Pakistani Islamists are demanding the government leave the country's laws against blasphemy alone.
Thousands rallied in Karachi and other cities Friday to warn government officials any effort to repeal the laws would have serious consequences.
Several Pakistani lawmakers proposed changing the law after last month's conviction of a Christian mother of five for blasphemy against Islam.
Asia Bibi is the first woman condemned to die under Pakistan's blasphemy law. She denies claims by local women that she made derogatory remarks about the Prophet Muhammad.
Pakistan's Minister for Minority Affairs Shabaz Bhatti has recommended Bibi be pardoned or released if her pending court appeal is not quickly addressed.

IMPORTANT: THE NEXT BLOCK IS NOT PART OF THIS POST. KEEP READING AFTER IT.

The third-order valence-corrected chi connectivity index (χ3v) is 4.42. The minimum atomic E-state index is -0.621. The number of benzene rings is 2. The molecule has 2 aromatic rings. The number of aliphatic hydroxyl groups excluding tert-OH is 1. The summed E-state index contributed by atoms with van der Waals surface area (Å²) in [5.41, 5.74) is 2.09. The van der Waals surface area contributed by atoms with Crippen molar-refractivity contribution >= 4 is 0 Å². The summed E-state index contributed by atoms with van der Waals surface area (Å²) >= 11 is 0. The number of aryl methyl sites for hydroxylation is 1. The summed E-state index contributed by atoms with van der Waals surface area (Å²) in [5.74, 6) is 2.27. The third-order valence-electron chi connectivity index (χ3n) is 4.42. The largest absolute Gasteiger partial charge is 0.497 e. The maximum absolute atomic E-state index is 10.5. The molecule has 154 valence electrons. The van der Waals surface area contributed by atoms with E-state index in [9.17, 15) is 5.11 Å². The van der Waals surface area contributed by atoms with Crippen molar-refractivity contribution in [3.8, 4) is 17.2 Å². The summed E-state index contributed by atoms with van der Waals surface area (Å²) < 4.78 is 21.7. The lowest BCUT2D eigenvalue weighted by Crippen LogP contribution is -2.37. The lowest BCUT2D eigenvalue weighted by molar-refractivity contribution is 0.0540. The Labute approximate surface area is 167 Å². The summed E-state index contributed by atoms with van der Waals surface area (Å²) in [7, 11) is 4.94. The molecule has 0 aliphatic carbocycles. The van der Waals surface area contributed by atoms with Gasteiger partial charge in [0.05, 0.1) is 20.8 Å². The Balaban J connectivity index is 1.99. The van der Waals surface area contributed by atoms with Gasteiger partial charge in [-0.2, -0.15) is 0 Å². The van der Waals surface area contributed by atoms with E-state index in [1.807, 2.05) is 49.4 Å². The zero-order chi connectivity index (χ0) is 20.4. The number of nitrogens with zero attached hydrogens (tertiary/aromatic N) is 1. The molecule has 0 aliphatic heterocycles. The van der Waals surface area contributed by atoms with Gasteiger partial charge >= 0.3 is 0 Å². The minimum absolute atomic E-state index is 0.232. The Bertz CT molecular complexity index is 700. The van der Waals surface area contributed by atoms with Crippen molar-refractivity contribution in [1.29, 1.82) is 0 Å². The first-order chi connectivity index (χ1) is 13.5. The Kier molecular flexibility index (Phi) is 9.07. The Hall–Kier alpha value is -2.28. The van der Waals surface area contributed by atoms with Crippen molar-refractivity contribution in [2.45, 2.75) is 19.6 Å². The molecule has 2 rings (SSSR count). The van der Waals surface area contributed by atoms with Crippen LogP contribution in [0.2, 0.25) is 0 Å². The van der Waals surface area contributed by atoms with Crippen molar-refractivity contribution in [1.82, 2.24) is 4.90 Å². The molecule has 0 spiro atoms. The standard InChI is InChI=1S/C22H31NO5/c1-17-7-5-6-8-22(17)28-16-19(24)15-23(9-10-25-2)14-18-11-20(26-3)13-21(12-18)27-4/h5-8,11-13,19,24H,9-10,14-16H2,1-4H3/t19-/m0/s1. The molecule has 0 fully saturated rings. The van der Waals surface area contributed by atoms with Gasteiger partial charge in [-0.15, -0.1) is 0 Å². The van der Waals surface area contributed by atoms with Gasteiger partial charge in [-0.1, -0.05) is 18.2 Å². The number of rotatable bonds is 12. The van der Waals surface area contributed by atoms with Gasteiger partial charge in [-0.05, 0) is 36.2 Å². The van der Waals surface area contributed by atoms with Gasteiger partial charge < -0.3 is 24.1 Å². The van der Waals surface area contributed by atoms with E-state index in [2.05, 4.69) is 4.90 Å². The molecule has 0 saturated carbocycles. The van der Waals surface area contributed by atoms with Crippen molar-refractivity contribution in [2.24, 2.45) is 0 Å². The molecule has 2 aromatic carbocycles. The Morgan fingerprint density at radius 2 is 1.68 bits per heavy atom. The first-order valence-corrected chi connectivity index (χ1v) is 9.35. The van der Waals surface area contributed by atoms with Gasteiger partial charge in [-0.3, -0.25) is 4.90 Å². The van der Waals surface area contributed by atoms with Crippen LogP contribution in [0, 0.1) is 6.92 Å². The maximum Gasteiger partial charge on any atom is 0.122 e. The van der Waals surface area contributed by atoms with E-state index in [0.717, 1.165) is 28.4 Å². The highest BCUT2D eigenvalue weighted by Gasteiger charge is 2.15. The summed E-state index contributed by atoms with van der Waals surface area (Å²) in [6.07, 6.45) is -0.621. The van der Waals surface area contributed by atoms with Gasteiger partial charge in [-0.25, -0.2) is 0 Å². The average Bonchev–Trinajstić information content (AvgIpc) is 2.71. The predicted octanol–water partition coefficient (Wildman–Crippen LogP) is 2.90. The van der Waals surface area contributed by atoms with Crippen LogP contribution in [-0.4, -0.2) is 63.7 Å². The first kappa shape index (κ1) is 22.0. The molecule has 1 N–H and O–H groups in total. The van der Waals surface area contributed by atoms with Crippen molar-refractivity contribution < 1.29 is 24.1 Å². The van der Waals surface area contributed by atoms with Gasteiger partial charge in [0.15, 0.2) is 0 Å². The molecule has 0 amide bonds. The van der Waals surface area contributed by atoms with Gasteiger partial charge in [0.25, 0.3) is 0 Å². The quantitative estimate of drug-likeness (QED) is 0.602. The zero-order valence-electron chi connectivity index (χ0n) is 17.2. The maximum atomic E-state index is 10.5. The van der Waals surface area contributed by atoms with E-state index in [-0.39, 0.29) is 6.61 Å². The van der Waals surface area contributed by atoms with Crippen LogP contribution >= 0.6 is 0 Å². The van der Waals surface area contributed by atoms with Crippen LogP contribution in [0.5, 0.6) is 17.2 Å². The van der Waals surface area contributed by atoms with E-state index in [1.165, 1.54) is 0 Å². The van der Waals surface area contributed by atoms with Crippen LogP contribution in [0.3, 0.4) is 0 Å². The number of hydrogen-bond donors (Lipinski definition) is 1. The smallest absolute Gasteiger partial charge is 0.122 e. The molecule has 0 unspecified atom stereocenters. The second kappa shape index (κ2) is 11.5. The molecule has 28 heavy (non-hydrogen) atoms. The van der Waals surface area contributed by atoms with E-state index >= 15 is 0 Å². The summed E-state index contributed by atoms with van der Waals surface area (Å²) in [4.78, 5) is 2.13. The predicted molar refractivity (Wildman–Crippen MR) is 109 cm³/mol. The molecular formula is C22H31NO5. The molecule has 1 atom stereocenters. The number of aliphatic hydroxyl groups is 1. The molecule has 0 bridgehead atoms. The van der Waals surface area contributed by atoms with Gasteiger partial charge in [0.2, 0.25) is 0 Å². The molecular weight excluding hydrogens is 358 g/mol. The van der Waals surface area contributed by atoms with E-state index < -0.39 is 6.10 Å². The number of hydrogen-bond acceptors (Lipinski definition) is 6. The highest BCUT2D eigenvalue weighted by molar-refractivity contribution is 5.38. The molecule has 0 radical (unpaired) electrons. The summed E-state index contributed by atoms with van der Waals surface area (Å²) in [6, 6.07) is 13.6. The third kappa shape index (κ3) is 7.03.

One Pakistani cleric has said if the government fails to go ahead with the hanging, his mosque will offer $6,000 to anyone who kills her.
Convictions under the law are common, but no executions have ever been carried out.
Protest leaders are calling for a nationwide strike if the government tries to heed calls from the West to change the blasphemy law.
Pakistan's Christians, who make up less than 5 percent of the country's 175 million people, have long complained of discrimination. Christian and human rights groups have expressed shock at Bibi's death sentence and have begun an online petition calling for Pakistan's blasphemy law to be repealed.
Some information for this report was provided by AFP.